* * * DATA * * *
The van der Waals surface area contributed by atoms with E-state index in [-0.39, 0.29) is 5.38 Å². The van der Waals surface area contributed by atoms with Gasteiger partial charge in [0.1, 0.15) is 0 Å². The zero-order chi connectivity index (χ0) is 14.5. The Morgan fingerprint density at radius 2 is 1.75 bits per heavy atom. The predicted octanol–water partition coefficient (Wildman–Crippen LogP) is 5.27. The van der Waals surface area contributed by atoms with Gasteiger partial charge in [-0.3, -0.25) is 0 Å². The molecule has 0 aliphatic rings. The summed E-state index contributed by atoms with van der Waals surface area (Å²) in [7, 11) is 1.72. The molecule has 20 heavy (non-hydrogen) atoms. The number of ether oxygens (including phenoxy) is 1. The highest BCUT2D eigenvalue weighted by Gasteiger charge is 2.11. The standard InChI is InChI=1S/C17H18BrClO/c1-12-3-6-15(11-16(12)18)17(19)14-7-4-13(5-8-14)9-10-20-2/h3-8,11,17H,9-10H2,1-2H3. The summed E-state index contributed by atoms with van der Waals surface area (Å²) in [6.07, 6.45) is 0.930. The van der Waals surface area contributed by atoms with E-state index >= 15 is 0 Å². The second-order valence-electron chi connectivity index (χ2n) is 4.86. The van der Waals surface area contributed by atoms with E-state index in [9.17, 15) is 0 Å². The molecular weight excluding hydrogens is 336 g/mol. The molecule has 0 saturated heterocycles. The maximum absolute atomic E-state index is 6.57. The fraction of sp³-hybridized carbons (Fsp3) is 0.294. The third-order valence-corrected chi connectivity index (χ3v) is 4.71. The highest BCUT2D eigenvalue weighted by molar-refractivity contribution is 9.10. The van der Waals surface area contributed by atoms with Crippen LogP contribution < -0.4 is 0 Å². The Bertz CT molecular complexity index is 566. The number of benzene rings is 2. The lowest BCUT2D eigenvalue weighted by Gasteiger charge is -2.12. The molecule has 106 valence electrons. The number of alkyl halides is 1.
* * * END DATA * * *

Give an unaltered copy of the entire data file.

The van der Waals surface area contributed by atoms with E-state index in [-0.39, 0.29) is 5.38 Å². The van der Waals surface area contributed by atoms with Gasteiger partial charge in [0.1, 0.15) is 0 Å². The zero-order chi connectivity index (χ0) is 14.5. The Morgan fingerprint density at radius 2 is 1.75 bits per heavy atom. The predicted octanol–water partition coefficient (Wildman–Crippen LogP) is 5.27. The van der Waals surface area contributed by atoms with Gasteiger partial charge in [-0.3, -0.25) is 0 Å². The molecule has 0 aliphatic rings. The summed E-state index contributed by atoms with van der Waals surface area (Å²) in [7, 11) is 1.72. The molecule has 20 heavy (non-hydrogen) atoms. The number of ether oxygens (including phenoxy) is 1. The highest BCUT2D eigenvalue weighted by Gasteiger charge is 2.11. The standard InChI is InChI=1S/C17H18BrClO/c1-12-3-6-15(11-16(12)18)17(19)14-7-4-13(5-8-14)9-10-20-2/h3-8,11,17H,9-10H2,1-2H3. The summed E-state index contributed by atoms with van der Waals surface area (Å²) in [6.07, 6.45) is 0.930. The van der Waals surface area contributed by atoms with E-state index >= 15 is 0 Å². The second-order valence-electron chi connectivity index (χ2n) is 4.86. The van der Waals surface area contributed by atoms with E-state index in [9.17, 15) is 0 Å². The molecular weight excluding hydrogens is 336 g/mol. The molecule has 0 saturated heterocycles. The maximum absolute atomic E-state index is 6.57. The fraction of sp³-hybridized carbons (Fsp3) is 0.294. The third-order valence-corrected chi connectivity index (χ3v) is 4.71. The highest BCUT2D eigenvalue weighted by molar-refractivity contribution is 9.10. The van der Waals surface area contributed by atoms with Crippen LogP contribution < -0.4 is 0 Å². The Bertz CT molecular complexity index is 566. The number of benzene rings is 2. The lowest BCUT2D eigenvalue weighted by Gasteiger charge is -2.12. The molecule has 106 valence electrons. The number of alkyl halides is 1.